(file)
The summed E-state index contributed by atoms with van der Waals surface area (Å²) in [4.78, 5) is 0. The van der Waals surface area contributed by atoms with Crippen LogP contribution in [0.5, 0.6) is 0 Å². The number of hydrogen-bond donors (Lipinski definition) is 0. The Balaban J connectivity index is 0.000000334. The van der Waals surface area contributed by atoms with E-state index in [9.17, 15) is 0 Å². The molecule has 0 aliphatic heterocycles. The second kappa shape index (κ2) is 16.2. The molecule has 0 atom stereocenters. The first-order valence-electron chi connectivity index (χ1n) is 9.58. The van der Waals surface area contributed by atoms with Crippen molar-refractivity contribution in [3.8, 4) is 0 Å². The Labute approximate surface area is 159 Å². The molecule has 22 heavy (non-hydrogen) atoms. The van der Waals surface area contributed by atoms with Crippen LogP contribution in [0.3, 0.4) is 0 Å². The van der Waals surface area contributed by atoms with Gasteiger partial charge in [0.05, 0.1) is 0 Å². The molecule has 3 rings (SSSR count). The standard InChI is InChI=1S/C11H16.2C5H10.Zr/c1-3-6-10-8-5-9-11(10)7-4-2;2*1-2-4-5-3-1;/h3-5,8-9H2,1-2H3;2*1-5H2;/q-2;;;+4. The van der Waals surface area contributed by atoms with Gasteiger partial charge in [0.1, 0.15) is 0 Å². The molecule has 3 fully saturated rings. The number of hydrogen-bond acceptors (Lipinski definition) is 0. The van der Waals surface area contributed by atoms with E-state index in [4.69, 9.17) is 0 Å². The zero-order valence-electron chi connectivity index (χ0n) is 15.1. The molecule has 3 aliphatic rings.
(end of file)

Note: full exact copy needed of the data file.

The summed E-state index contributed by atoms with van der Waals surface area (Å²) in [4.78, 5) is 0. The van der Waals surface area contributed by atoms with Crippen LogP contribution in [0.5, 0.6) is 0 Å². The number of hydrogen-bond donors (Lipinski definition) is 0. The Balaban J connectivity index is 0.000000334. The van der Waals surface area contributed by atoms with E-state index in [9.17, 15) is 0 Å². The molecule has 0 aliphatic heterocycles. The second kappa shape index (κ2) is 16.2. The molecule has 0 atom stereocenters. The first-order valence-electron chi connectivity index (χ1n) is 9.58. The van der Waals surface area contributed by atoms with Crippen molar-refractivity contribution in [3.8, 4) is 0 Å². The Labute approximate surface area is 159 Å². The molecule has 22 heavy (non-hydrogen) atoms. The van der Waals surface area contributed by atoms with Crippen LogP contribution in [0.3, 0.4) is 0 Å². The van der Waals surface area contributed by atoms with Gasteiger partial charge in [0.05, 0.1) is 0 Å². The molecule has 3 rings (SSSR count). The standard InChI is InChI=1S/C11H16.2C5H10.Zr/c1-3-6-10-8-5-9-11(10)7-4-2;2*1-2-4-5-3-1;/h3-5,8-9H2,1-2H3;2*1-5H2;/q-2;;;+4. The van der Waals surface area contributed by atoms with Gasteiger partial charge in [0.1, 0.15) is 0 Å². The molecule has 3 fully saturated rings. The number of hydrogen-bond acceptors (Lipinski definition) is 0. The van der Waals surface area contributed by atoms with E-state index in [4.69, 9.17) is 0 Å². The zero-order valence-electron chi connectivity index (χ0n) is 15.1. The molecule has 3 aliphatic rings.